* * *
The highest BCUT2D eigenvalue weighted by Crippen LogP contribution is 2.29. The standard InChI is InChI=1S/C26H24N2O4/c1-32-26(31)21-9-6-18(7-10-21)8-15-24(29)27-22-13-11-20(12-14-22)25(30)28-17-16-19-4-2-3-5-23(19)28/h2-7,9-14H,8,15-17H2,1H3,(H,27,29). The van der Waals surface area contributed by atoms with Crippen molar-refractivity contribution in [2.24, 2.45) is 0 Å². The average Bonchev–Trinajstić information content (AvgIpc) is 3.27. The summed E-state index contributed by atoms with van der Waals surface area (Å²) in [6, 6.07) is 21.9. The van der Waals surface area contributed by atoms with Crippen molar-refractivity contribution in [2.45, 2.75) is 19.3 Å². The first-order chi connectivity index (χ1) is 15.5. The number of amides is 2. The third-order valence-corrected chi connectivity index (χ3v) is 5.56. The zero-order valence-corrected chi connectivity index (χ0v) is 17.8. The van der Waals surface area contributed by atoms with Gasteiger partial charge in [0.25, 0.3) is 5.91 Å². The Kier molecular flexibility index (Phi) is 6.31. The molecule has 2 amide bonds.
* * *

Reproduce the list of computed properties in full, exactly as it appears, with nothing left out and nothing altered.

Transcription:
The highest BCUT2D eigenvalue weighted by Crippen LogP contribution is 2.29. The standard InChI is InChI=1S/C26H24N2O4/c1-32-26(31)21-9-6-18(7-10-21)8-15-24(29)27-22-13-11-20(12-14-22)25(30)28-17-16-19-4-2-3-5-23(19)28/h2-7,9-14H,8,15-17H2,1H3,(H,27,29). The van der Waals surface area contributed by atoms with Crippen molar-refractivity contribution in [2.24, 2.45) is 0 Å². The average Bonchev–Trinajstić information content (AvgIpc) is 3.27. The summed E-state index contributed by atoms with van der Waals surface area (Å²) in [6, 6.07) is 21.9. The van der Waals surface area contributed by atoms with Crippen molar-refractivity contribution in [2.45, 2.75) is 19.3 Å². The first-order chi connectivity index (χ1) is 15.5. The number of amides is 2. The third-order valence-corrected chi connectivity index (χ3v) is 5.56. The zero-order valence-corrected chi connectivity index (χ0v) is 17.8. The van der Waals surface area contributed by atoms with Gasteiger partial charge in [0.25, 0.3) is 5.91 Å². The Kier molecular flexibility index (Phi) is 6.31. The molecule has 2 amide bonds.